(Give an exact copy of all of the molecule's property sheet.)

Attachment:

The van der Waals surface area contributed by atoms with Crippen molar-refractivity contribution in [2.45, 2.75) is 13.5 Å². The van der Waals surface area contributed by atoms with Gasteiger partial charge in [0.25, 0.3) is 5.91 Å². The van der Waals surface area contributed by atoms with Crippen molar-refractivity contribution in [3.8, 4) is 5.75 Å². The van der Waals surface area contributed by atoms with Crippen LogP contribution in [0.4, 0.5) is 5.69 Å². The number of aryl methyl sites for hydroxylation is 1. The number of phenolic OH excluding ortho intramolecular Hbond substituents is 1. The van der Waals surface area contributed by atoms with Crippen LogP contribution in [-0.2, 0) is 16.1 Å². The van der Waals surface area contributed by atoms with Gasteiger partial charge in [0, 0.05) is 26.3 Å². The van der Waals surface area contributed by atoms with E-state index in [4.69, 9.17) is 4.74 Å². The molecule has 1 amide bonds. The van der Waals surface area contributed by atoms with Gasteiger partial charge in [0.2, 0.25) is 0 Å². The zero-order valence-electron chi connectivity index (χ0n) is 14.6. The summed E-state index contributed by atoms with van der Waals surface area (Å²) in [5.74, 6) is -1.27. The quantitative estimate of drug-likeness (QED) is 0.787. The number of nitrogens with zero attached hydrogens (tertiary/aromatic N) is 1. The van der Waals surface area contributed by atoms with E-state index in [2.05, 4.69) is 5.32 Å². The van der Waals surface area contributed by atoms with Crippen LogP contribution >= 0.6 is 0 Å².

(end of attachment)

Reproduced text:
The van der Waals surface area contributed by atoms with Crippen molar-refractivity contribution in [2.45, 2.75) is 13.5 Å². The van der Waals surface area contributed by atoms with Gasteiger partial charge in [0.25, 0.3) is 5.91 Å². The van der Waals surface area contributed by atoms with Crippen molar-refractivity contribution in [3.8, 4) is 5.75 Å². The van der Waals surface area contributed by atoms with Crippen LogP contribution in [0.4, 0.5) is 5.69 Å². The number of aryl methyl sites for hydroxylation is 1. The number of phenolic OH excluding ortho intramolecular Hbond substituents is 1. The van der Waals surface area contributed by atoms with Crippen LogP contribution in [-0.2, 0) is 16.1 Å². The van der Waals surface area contributed by atoms with Gasteiger partial charge in [0, 0.05) is 26.3 Å². The van der Waals surface area contributed by atoms with E-state index in [4.69, 9.17) is 4.74 Å². The molecule has 1 amide bonds. The van der Waals surface area contributed by atoms with Gasteiger partial charge in [0.2, 0.25) is 0 Å². The zero-order valence-electron chi connectivity index (χ0n) is 14.6. The summed E-state index contributed by atoms with van der Waals surface area (Å²) in [5.74, 6) is -1.27. The quantitative estimate of drug-likeness (QED) is 0.787. The number of nitrogens with zero attached hydrogens (tertiary/aromatic N) is 1. The van der Waals surface area contributed by atoms with E-state index in [2.05, 4.69) is 5.32 Å². The van der Waals surface area contributed by atoms with Crippen LogP contribution >= 0.6 is 0 Å².